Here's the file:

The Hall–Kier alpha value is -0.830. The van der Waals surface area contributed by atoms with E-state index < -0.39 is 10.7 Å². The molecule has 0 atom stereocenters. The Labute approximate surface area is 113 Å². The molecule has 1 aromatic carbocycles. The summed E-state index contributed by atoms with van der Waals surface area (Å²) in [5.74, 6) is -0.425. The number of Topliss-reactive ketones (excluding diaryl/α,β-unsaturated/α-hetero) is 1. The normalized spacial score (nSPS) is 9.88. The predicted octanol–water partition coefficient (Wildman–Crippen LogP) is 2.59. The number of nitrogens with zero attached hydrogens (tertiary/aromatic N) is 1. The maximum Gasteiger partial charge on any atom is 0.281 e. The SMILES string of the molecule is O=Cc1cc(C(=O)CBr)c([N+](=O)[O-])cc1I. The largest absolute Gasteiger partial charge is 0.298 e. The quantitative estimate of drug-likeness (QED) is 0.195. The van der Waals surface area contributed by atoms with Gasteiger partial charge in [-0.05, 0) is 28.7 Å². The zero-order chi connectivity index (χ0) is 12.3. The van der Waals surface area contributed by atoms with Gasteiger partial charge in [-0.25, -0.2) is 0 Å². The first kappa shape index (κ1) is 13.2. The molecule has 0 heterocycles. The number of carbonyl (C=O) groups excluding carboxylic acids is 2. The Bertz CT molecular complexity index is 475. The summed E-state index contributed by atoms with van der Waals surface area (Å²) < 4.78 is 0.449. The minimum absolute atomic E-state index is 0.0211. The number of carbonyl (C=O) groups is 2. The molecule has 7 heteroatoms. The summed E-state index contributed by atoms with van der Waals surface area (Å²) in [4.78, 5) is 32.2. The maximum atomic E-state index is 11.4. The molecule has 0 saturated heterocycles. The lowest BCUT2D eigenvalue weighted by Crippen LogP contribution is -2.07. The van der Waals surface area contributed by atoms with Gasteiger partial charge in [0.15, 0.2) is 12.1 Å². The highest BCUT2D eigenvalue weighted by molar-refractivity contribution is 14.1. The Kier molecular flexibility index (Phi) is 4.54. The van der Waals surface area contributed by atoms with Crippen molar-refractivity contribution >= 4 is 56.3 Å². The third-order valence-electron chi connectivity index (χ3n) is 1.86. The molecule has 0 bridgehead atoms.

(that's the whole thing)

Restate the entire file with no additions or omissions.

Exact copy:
The Hall–Kier alpha value is -0.830. The van der Waals surface area contributed by atoms with E-state index < -0.39 is 10.7 Å². The molecule has 0 atom stereocenters. The Labute approximate surface area is 113 Å². The molecule has 1 aromatic carbocycles. The summed E-state index contributed by atoms with van der Waals surface area (Å²) in [5.74, 6) is -0.425. The number of Topliss-reactive ketones (excluding diaryl/α,β-unsaturated/α-hetero) is 1. The normalized spacial score (nSPS) is 9.88. The predicted octanol–water partition coefficient (Wildman–Crippen LogP) is 2.59. The number of nitrogens with zero attached hydrogens (tertiary/aromatic N) is 1. The maximum Gasteiger partial charge on any atom is 0.281 e. The SMILES string of the molecule is O=Cc1cc(C(=O)CBr)c([N+](=O)[O-])cc1I. The largest absolute Gasteiger partial charge is 0.298 e. The quantitative estimate of drug-likeness (QED) is 0.195. The van der Waals surface area contributed by atoms with Gasteiger partial charge in [-0.05, 0) is 28.7 Å². The zero-order chi connectivity index (χ0) is 12.3. The van der Waals surface area contributed by atoms with Gasteiger partial charge in [-0.25, -0.2) is 0 Å². The first kappa shape index (κ1) is 13.2. The molecule has 0 heterocycles. The number of carbonyl (C=O) groups excluding carboxylic acids is 2. The Bertz CT molecular complexity index is 475. The summed E-state index contributed by atoms with van der Waals surface area (Å²) < 4.78 is 0.449. The minimum absolute atomic E-state index is 0.0211. The number of carbonyl (C=O) groups is 2. The molecule has 7 heteroatoms. The summed E-state index contributed by atoms with van der Waals surface area (Å²) in [4.78, 5) is 32.2. The maximum atomic E-state index is 11.4. The molecule has 0 saturated heterocycles. The lowest BCUT2D eigenvalue weighted by Crippen LogP contribution is -2.07. The van der Waals surface area contributed by atoms with Gasteiger partial charge in [0.15, 0.2) is 12.1 Å². The highest BCUT2D eigenvalue weighted by molar-refractivity contribution is 14.1. The Kier molecular flexibility index (Phi) is 4.54. The van der Waals surface area contributed by atoms with Crippen molar-refractivity contribution >= 4 is 56.3 Å². The third-order valence-electron chi connectivity index (χ3n) is 1.86. The molecule has 0 bridgehead atoms.